Within the transcription audience in particular, I’ve recently been struck by the disconnectedness between groups when I’ve talked about AHDI and CDIA (formerly MTIA) coming together to work on certain projects collaboratively. I hear comments about this being for transcriptionists and that being for inhouse transcription and something else being for transcription service providers and something else again being a problem caused by this group of service providers or by that particular company.

My fear? That if we don’t realize that we all need to be of one mind in understanding the role of transcription in the creation of quality health information, regardless of who is producing it and where it is produced, that the arguments will be moot in a few years…

There are certain truths about the use of medical transcription in the production of quality health information that are real regardless of whether or not the work is transcribed by an inhouse MT or a service MT, by an MT in India or an MT in Bismarck, North Dakota, by an MT working in a small physician practice, or an MT working for a huge global transcription service provider. Some of these are:

1. The documentation produced must be of high quality. It doesn’t matter if the work is produced in Oklahoma, in India, or on Mars. Without quality – the rest of the arguments for transcription fall apart.
2. The method of producing the work must be cost effective and efficient for the group performing the work – no matter who it is.
3. The work must be cost-efficient for the end user, whether it is a healthcare provider customer of an MTSO or the physicians in a practice with an on-site MT.
4. The work must provide value to the provider beyond being a typed document. If it’s only value is that it looks pretty on a printed page – then the work will disappear faster than you can say “customized formatting requirements.”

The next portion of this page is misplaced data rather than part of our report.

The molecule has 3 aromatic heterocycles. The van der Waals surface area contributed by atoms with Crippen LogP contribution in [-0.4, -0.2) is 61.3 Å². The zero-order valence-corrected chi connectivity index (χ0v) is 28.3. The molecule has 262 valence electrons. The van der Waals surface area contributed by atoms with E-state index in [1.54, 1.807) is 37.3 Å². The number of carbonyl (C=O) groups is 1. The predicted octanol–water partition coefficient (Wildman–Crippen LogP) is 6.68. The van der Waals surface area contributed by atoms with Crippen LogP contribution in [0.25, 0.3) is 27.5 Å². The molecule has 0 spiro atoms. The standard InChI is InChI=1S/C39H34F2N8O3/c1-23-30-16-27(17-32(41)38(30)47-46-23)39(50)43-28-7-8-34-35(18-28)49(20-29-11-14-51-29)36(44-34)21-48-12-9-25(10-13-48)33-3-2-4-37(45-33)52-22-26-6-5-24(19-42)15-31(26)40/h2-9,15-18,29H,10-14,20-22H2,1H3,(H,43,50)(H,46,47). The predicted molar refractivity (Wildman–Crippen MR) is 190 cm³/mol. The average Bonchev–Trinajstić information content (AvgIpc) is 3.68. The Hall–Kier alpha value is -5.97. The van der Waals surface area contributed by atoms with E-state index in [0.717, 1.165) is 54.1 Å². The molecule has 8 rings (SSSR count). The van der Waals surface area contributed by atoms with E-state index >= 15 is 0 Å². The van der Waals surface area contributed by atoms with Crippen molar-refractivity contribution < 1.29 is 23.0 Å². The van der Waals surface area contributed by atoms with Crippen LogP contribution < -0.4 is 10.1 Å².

5. The process must be efficient for doctors from dictation to editing and review to sign-off.
6. The work must be completed quickly enough to be useful for patient care and HIM purposes.
7. We must understand the world of electronic records and the realities of how we can be a part of that world.
8. We must – and this is a biggie – produce the evidence that shows that transcription is a valuable part of health information. If we sound as though we are trying to preserve our businesses rather than trying to preserve health information that has value to the provider, then we lose credibility.

Is anyone interested in all of the various health documentation related groups coming together to promote, educate, and communicate about the things we must know now to remain a viable part of the health information ecosystem? If so, tell them about it. With AHDI/CDIA Advocacy Day coming soon, we must come together as one voice in support of the preservation of holistic health information.

Of note, CDIA’s national conference is coming up this week. Conferences are often a venue where the organization asks its constituents to listen to its leaders and speakers. But there is no better time to ask them to listen to you.

CDIA (formerly MTIA)

All the best,

1 Retrieved April 11, 2011 from http://wordnetweb.princeton.edu/perl/webwn?s=holism

2 Responses

  1. Great article Lynn, and I could not agree more with the need for quality documentation. I’m so glad you put that as number one. I do believe this is critical to patient safety and accurate health information, which is why I am so passionate about developing software tools for the transcription community.

    I will be at CDIA and will be bringing your article up with people I talk to there. Will you be there? I hope so.

    Best regards,

    • Yep! I’ll see you there!